## Abstract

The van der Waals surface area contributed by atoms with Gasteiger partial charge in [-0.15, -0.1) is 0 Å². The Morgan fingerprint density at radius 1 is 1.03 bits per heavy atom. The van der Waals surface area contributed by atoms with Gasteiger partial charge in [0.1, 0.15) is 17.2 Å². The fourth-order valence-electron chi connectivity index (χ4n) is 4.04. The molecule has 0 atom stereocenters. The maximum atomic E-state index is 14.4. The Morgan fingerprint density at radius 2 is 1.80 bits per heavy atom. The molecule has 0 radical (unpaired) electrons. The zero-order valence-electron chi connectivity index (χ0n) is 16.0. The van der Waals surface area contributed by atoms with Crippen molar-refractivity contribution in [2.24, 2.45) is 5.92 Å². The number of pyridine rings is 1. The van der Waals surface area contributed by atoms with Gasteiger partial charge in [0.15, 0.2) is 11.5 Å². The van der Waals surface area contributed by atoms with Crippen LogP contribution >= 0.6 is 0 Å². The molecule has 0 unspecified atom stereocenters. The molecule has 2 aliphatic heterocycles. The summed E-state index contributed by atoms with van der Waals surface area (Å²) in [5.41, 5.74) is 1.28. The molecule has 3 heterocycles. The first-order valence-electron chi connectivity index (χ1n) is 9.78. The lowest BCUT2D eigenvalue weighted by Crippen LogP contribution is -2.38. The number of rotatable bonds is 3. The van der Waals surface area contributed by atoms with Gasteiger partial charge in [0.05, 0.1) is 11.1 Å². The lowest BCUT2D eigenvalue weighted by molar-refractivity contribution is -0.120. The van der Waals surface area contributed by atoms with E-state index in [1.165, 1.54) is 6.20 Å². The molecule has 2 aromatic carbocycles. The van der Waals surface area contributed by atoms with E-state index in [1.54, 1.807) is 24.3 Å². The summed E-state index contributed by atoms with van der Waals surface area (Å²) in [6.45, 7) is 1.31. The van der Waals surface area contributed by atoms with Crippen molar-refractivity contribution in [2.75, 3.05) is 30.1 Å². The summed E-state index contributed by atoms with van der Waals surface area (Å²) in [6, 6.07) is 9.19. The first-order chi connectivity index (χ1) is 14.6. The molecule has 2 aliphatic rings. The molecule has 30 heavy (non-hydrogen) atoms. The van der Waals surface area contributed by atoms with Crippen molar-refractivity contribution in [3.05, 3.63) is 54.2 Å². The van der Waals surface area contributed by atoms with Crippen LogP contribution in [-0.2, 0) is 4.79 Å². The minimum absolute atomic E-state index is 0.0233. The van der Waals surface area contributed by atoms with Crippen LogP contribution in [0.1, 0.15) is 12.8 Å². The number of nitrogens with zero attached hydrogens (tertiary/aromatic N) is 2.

The instabilities that can arise in a stratified, rapidly rotating, magnetohydrodynamic system such as the Earth's core are often thought to play a key role in dynamo theory - that is, in the study of how the magnetic field in the system is maintained in the face of ohmic dissipation. An account of such instabilities is to be found in the M.A.C.-wave theory of Braginsky (1967), who, however, laid his greatest emphasis on the dissipationless modes, an idealization which leads to difficulties described below. ohmic and thermal diffusion is therefore restored, and three key dimensionless parameters are isolated: q, the ratio of thermal to ohmic diffusivities; $\lambda $, a measure of the relative importance of Coriolis and magnetic forces; and R, a Rayleigh number, which is here the ratio of buoyancy to Coriolis forces. This study concentrates on a particular M.A.C.-wave model originally proposed by Braginsky. It consists of a horizontal layer containing a uniform horizontal magnetic field, B$_{0}$, and rotated about the vertial, an adverse temperature gradient being maintained on the horizontal boundaries to provide the unstable density stratification. In the rotationally dominant case of large $\lambda $, the principle of the exchange of stabilities holds, and the motions that arise in the marginal state are steady. The planform of the convection is in rolls orthogonal to B$_{0}$. If q and $\lambda $ are sufficiently small the principle of the exchange of stabilities remains valid, but the planform consists of one or other of two families of rolls oblique to B$_{0}$, or a combination of each. If q is large but $\lambda $q is small, the modes are again oblique, but overstability occurs, a type of oscillation which also arises when q is large and $\lambda $ takes intermediate values, although the motion is then in rolls transverse to B$_{0}$. A theory is developed for the weakly nonlinear convection that arises when R exceeds only slightly the critical value R$_{\text{c}}$(q, $\lambda $) at which marginal convection occurs. A critical curve q = q$_{\text{D}}$($\lambda $) is located which roughly divides the (q, $\lambda $) plane into regions of small q and of large q, although when q is large it separates the large $\lambda $q from the small. On the one side of the curve, where q or $\lambda $q are sufficiently small, it is concluded that, starting from an arbitrary initial perturbation, the convection that arises when R exceeds R$_{\text{c}}$ will ultimately become a completely regular tesselated pattern filling the horizontal plane. On the other side of the curve the situation is considerably more complicated but it is argued that, for sufficiently large q and $\lambda $q, subcritical instabilities can occur and that supercritical bursting is likely; that is, the instability that arises from the general initial perturbation will focus into a small spot in a finite time. The relevance of the theory to sunspot formation is discussed. In an appendix, the form of the weakly nonlinear convection that arises when q differs only slightly from q$_{\text{D}}$, and R only slightly from R$_{\text{c}}$, is considered in situations in which the exchange of stabilities holds.